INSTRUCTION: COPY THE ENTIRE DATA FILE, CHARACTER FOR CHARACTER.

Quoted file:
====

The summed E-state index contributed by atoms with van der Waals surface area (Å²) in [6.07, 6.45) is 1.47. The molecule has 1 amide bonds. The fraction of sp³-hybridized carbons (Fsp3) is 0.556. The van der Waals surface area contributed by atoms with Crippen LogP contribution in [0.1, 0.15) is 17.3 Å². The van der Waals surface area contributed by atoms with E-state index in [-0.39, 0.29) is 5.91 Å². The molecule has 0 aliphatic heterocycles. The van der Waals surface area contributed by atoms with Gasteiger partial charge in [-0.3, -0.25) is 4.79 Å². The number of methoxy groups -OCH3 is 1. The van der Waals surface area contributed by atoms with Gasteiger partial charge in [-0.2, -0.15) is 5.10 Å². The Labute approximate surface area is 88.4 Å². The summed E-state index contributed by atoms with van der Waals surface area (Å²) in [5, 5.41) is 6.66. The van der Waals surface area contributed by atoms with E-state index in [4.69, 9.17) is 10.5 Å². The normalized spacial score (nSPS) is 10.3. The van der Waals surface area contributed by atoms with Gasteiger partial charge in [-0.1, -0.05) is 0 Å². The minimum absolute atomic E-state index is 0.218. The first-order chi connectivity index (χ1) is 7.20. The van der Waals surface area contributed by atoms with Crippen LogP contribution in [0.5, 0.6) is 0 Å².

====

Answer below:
The summed E-state index contributed by atoms with van der Waals surface area (Å²) in [6.07, 6.45) is 1.47. The molecule has 1 amide bonds. The fraction of sp³-hybridized carbons (Fsp3) is 0.556. The van der Waals surface area contributed by atoms with Crippen LogP contribution in [0.1, 0.15) is 17.3 Å². The van der Waals surface area contributed by atoms with E-state index in [-0.39, 0.29) is 5.91 Å². The molecule has 0 aliphatic heterocycles. The van der Waals surface area contributed by atoms with Gasteiger partial charge in [-0.3, -0.25) is 4.79 Å². The number of methoxy groups -OCH3 is 1. The van der Waals surface area contributed by atoms with Gasteiger partial charge in [-0.2, -0.15) is 5.10 Å². The Labute approximate surface area is 88.4 Å². The summed E-state index contributed by atoms with van der Waals surface area (Å²) in [5, 5.41) is 6.66. The van der Waals surface area contributed by atoms with E-state index in [4.69, 9.17) is 10.5 Å². The normalized spacial score (nSPS) is 10.3. The van der Waals surface area contributed by atoms with Gasteiger partial charge in [-0.1, -0.05) is 0 Å². The minimum absolute atomic E-state index is 0.218. The first-order chi connectivity index (χ1) is 7.20. The van der Waals surface area contributed by atoms with Crippen LogP contribution in [0.5, 0.6) is 0 Å².